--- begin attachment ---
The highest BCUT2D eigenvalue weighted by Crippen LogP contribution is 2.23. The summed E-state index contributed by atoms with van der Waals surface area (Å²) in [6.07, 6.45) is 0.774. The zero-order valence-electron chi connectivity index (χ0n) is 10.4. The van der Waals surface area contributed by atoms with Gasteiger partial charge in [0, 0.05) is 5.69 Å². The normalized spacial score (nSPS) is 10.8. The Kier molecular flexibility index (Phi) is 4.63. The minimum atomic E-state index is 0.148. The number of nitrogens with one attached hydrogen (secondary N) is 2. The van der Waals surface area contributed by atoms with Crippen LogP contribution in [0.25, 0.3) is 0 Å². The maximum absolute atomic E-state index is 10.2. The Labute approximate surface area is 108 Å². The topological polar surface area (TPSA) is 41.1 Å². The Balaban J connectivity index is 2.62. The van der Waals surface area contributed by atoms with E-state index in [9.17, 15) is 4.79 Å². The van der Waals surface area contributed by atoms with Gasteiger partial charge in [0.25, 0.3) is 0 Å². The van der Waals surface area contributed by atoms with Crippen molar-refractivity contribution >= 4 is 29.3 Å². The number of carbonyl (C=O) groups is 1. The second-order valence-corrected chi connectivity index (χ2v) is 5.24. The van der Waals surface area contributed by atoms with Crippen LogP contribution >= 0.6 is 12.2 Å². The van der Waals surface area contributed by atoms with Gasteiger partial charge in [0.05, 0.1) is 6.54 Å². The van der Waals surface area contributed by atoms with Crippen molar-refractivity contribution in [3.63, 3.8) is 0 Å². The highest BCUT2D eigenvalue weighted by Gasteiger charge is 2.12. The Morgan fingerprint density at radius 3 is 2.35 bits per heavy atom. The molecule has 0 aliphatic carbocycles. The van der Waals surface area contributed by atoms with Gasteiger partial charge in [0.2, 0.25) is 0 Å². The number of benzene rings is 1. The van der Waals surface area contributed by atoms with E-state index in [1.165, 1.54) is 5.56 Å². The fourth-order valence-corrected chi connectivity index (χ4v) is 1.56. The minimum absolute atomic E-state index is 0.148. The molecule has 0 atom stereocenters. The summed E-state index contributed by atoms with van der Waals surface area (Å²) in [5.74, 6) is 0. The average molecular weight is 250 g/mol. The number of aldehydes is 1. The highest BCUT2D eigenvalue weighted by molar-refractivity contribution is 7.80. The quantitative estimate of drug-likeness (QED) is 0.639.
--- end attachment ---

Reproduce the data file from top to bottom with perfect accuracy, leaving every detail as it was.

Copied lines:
The highest BCUT2D eigenvalue weighted by Crippen LogP contribution is 2.23. The summed E-state index contributed by atoms with van der Waals surface area (Å²) in [6.07, 6.45) is 0.774. The zero-order valence-electron chi connectivity index (χ0n) is 10.4. The van der Waals surface area contributed by atoms with Gasteiger partial charge in [0, 0.05) is 5.69 Å². The normalized spacial score (nSPS) is 10.8. The Kier molecular flexibility index (Phi) is 4.63. The minimum atomic E-state index is 0.148. The number of nitrogens with one attached hydrogen (secondary N) is 2. The van der Waals surface area contributed by atoms with Crippen LogP contribution in [0.25, 0.3) is 0 Å². The maximum absolute atomic E-state index is 10.2. The Labute approximate surface area is 108 Å². The topological polar surface area (TPSA) is 41.1 Å². The Balaban J connectivity index is 2.62. The van der Waals surface area contributed by atoms with E-state index in [9.17, 15) is 4.79 Å². The van der Waals surface area contributed by atoms with Gasteiger partial charge in [0.25, 0.3) is 0 Å². The van der Waals surface area contributed by atoms with Crippen molar-refractivity contribution >= 4 is 29.3 Å². The number of carbonyl (C=O) groups is 1. The second-order valence-corrected chi connectivity index (χ2v) is 5.24. The van der Waals surface area contributed by atoms with Crippen LogP contribution >= 0.6 is 12.2 Å². The van der Waals surface area contributed by atoms with Gasteiger partial charge in [0.05, 0.1) is 6.54 Å². The van der Waals surface area contributed by atoms with Crippen molar-refractivity contribution in [3.63, 3.8) is 0 Å². The highest BCUT2D eigenvalue weighted by Gasteiger charge is 2.12. The Morgan fingerprint density at radius 3 is 2.35 bits per heavy atom. The molecule has 0 aliphatic carbocycles. The van der Waals surface area contributed by atoms with Gasteiger partial charge in [0.2, 0.25) is 0 Å². The number of benzene rings is 1. The van der Waals surface area contributed by atoms with E-state index in [1.165, 1.54) is 5.56 Å². The fourth-order valence-corrected chi connectivity index (χ4v) is 1.56. The minimum absolute atomic E-state index is 0.148. The molecule has 0 atom stereocenters. The summed E-state index contributed by atoms with van der Waals surface area (Å²) in [5.74, 6) is 0. The average molecular weight is 250 g/mol. The number of aldehydes is 1. The highest BCUT2D eigenvalue weighted by molar-refractivity contribution is 7.80. The quantitative estimate of drug-likeness (QED) is 0.639.